The world’s oceans can absorb carbon dioxide (CO2) from the atmosphere. The more carbon dioxide that is emitted into the atmosphere, the more the oceans absorb. This causes the pH of seawater to fall in a process known as ocean acidification. The Arctic marine environment is especially vulnerable to ocean acidification as cold water can absorb more CO2. Increased fresh water input from rivers and melting ice is also making the Arctic Ocean more vulnerable as fresh water is less resistant to changes in acidity than salt water. Ocean acidification can affect the marine environment. It makes it harder for sea creatures like corals, molluscs and plankton to build their shells and skeletons because less carbonate is available. This will affect societies that depend on fisheries and other ocean-dependent ecosystem services.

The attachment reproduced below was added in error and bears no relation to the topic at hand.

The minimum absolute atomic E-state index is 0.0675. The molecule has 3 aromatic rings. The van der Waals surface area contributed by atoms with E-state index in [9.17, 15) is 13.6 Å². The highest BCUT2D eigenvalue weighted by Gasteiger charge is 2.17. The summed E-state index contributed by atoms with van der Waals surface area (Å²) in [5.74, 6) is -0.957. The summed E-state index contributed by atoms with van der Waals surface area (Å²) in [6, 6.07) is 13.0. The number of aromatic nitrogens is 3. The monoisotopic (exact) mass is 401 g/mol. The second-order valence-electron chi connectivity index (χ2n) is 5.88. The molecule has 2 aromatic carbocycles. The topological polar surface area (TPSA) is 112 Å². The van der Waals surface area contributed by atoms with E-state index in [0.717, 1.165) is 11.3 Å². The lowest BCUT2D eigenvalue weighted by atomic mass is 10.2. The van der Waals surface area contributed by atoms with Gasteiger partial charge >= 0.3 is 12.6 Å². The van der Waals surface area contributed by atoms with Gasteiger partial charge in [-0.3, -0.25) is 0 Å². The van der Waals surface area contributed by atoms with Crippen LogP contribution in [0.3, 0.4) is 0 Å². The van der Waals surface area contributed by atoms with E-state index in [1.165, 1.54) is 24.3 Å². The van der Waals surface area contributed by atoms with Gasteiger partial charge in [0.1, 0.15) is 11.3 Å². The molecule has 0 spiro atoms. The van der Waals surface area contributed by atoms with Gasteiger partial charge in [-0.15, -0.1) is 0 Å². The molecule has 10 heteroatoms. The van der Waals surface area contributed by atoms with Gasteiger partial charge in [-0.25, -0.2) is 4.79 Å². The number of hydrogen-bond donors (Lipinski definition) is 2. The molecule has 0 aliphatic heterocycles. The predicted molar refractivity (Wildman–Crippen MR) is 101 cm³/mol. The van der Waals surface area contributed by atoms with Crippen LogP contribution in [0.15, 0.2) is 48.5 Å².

Assessments of Arctic Ocean acidification for 2013 and 2018, Arctic Monitoring and Assessment Programme (AMAP); N.S. Steiner, et al., Future ocean acidification in the Canada Basin and surrounding Arctic Ocean from CMIP5 earth system models, Journal of Geophysical Research-Oceans, 2014, 119(1): 332–347; M. Yamamoto-Kawai, et al., Aragonite Undersaturation in the Arctic Ocean: Effects of Ocean Acidification and Sea Ice Melt, Science, 2009, 326(5956): 1098–1100; Arctic Report Card 2015, Arctic Programme, National Oceanic and Atmospheric Administration (NOAA).
From collection: Global linkages – a graphic look at the changing Arctic (rev.1)
Philippe Rekacewicz and Nieves Lopez Izquierdo